This article was originally published in The Globe and Mail.
The “Panama Papers” – the unprecedented leak of 11.5 million confidential documents exposing more than 200,000 offshore entities, including several hundred established by Canadians – raises questions about how the Canada Revenue Agency should seek to enforce our tax rules against Canadians with offshore investments. While offshore holding companies can be perfectly legal and serve any number of legitimate purposes, they can also be used to hide income and avoid legitimate tax obligations. The line between legal avoidance and illegal evasion can blur.
The CRA uses two contrasting approaches to pursue tax from offshore investments: a carrot and a stick.
The “carrot” is the CRA’s voluntary disclosure program, which offers amnesty for those who come forward to correct mistakes or omissions in previous tax filings. All previously unpaid taxes must be paid, typically for up to 10 years. The CRA reduces the accrued interest and waives penalties and criminal prosecution.
For many years, this approach has been predictable, balanced, proportionate and successful in recovering unpaid tax revenue. The CRA’s most recent annual report (covering the year to March 31, 2015) revealed a spike in voluntary disclosures involving offshore investments. By all three performance measures used by the CRA – disclosures received, disclosures processed and total unreported income – it was by far the busiest year ever for the CRA. Fiscal 2016 could be even busier.
This success has been driven in large part by a letter-writing campaign by major foreign financial institutions, precipitated by impending forced account disclosure by foreign tax authorities. This effectively forced Canadians with offshore accounts to become compliant with their domestic tax reporting or face closing of their accounts. But now, after final bank warning letters have been issued, we will see a decline in voluntary disclosures involving offshore investments going forward.
When the CRA learns about an offshore account from an informant, the “stick” is brought to bear. A concerted audit project involving experienced CRA officials and headquarters will likely be established and relentlessly pursued, often over many years. These officials understand sophisticated investment structures and how to secure information to support an audit.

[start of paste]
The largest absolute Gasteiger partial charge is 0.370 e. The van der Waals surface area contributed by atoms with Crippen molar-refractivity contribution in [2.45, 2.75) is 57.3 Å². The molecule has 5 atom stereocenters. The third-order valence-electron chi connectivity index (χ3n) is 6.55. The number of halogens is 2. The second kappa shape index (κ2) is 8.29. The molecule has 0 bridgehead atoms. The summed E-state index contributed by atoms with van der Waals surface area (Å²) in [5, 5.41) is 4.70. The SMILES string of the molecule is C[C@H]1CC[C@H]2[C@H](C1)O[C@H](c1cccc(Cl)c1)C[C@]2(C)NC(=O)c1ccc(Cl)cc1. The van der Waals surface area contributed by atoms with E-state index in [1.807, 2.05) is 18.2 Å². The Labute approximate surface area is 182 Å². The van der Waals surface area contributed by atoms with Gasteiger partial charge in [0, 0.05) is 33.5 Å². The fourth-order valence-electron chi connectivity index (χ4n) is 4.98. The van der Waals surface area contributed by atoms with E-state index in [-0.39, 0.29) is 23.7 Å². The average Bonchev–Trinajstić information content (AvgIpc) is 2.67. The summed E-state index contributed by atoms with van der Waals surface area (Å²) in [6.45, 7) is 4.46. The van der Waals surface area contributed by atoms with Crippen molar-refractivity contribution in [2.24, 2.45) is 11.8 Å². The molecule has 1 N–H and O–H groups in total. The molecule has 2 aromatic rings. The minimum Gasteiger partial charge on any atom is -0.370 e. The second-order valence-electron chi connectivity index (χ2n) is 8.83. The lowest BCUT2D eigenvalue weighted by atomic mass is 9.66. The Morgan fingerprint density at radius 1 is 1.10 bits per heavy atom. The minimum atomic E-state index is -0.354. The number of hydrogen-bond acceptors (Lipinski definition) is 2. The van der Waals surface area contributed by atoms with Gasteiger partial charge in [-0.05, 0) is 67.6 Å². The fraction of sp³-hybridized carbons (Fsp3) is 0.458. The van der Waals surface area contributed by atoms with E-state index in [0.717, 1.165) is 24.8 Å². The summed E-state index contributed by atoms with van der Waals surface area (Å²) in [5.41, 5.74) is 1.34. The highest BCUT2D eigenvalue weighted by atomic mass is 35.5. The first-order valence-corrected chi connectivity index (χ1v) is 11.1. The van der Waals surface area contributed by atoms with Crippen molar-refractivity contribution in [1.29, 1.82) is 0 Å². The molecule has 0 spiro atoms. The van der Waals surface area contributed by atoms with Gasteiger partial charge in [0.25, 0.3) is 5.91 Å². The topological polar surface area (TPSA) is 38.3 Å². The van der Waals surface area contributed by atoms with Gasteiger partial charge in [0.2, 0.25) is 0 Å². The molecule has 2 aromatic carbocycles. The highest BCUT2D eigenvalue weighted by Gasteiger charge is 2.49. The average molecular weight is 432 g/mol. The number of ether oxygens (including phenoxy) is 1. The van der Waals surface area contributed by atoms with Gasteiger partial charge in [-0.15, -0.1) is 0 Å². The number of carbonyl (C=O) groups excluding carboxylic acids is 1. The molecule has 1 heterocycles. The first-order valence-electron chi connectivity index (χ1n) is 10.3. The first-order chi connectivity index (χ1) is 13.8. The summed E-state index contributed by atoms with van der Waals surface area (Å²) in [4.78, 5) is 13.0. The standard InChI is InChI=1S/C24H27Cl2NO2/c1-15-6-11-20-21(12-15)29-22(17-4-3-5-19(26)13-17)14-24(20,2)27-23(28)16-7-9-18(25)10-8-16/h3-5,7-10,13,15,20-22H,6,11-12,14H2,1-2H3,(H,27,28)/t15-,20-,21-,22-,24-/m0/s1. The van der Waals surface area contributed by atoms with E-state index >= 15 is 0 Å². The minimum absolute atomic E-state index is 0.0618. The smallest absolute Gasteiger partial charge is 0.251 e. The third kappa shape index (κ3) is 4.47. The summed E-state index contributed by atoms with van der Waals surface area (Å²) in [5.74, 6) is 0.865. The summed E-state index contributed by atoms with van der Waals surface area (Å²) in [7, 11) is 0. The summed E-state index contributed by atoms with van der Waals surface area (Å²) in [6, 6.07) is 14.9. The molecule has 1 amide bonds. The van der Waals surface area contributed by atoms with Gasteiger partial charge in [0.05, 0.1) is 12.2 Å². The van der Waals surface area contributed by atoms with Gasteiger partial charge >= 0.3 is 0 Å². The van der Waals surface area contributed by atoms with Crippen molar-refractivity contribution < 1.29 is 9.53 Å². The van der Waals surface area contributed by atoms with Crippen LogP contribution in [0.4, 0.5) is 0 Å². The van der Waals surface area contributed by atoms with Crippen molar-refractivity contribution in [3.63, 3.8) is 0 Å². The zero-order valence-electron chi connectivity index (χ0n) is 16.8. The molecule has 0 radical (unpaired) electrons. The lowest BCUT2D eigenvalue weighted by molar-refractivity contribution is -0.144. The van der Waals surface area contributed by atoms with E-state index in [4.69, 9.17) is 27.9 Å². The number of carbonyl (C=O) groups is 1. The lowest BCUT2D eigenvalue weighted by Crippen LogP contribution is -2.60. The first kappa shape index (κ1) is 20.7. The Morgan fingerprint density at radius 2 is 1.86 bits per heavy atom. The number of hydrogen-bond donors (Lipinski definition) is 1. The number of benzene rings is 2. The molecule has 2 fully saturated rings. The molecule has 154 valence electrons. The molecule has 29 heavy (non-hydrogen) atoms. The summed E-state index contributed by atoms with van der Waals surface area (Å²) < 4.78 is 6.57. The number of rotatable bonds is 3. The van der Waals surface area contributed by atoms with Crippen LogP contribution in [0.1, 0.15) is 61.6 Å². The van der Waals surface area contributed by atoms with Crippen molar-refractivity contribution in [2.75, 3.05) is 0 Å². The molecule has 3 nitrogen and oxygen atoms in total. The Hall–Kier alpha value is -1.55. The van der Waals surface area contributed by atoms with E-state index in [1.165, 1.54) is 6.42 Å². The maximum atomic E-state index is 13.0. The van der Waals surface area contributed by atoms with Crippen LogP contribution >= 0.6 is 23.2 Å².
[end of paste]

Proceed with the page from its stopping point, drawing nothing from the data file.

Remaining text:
Having previously been frustrated in efforts to get records from recalcitrant foreign financial institutions, the CRA may launch aggressive waves of long, detailed formal requirements for information, with potential criminal sanctions imposed for non-compliance.
Once the audits are finally done, full penalties may be assessed, including penalties based on unpaid tax for unreported income compounded by penalties for not having filed the required disclosure form for foreign property. The aggregate penalties and interest assessed can approach or exceed the total amount invested offshore.
Settlements with the CRA can be difficult to achieve, with the only concession sometimes being no criminal prosecution.
The 2016 budget includes measures seeking to improve the integrity of Canada’s tax system, while increasing revenue. Over the next five years, the CRA will receive $444.4-million to address tax evasion and aggressive avoidance through hiring extra auditors and specialists, developing robust business intelligence infrastructure, increasing verification activities and improving the quality of its investigations of criminal tax evaders. The expected five-year return on investment is estimated at $2.6-billion.
This year, using amnesty under the voluntary disclosures program, the CRA is on track to identify $1-billion in income that would otherwise have been hidden – an increase of almost 400 per cent over six years. Through enforcement, the CRA is on track to complete more than 9,000 audits of aggressive tax planning this fiscal year, with an estimated $1.6-billion added to the public purse.
With enhanced intergovernmental exchange of information policies and foreign leaks bringing in troves of information, the CRA may no longer want or need to incentivize voluntary disclosures. Instead, it may be better to find its cases and then deploy enforcement action. It’s debatable which approach may generate more revenue – and it will fall to the public to determine which is more politically palatable.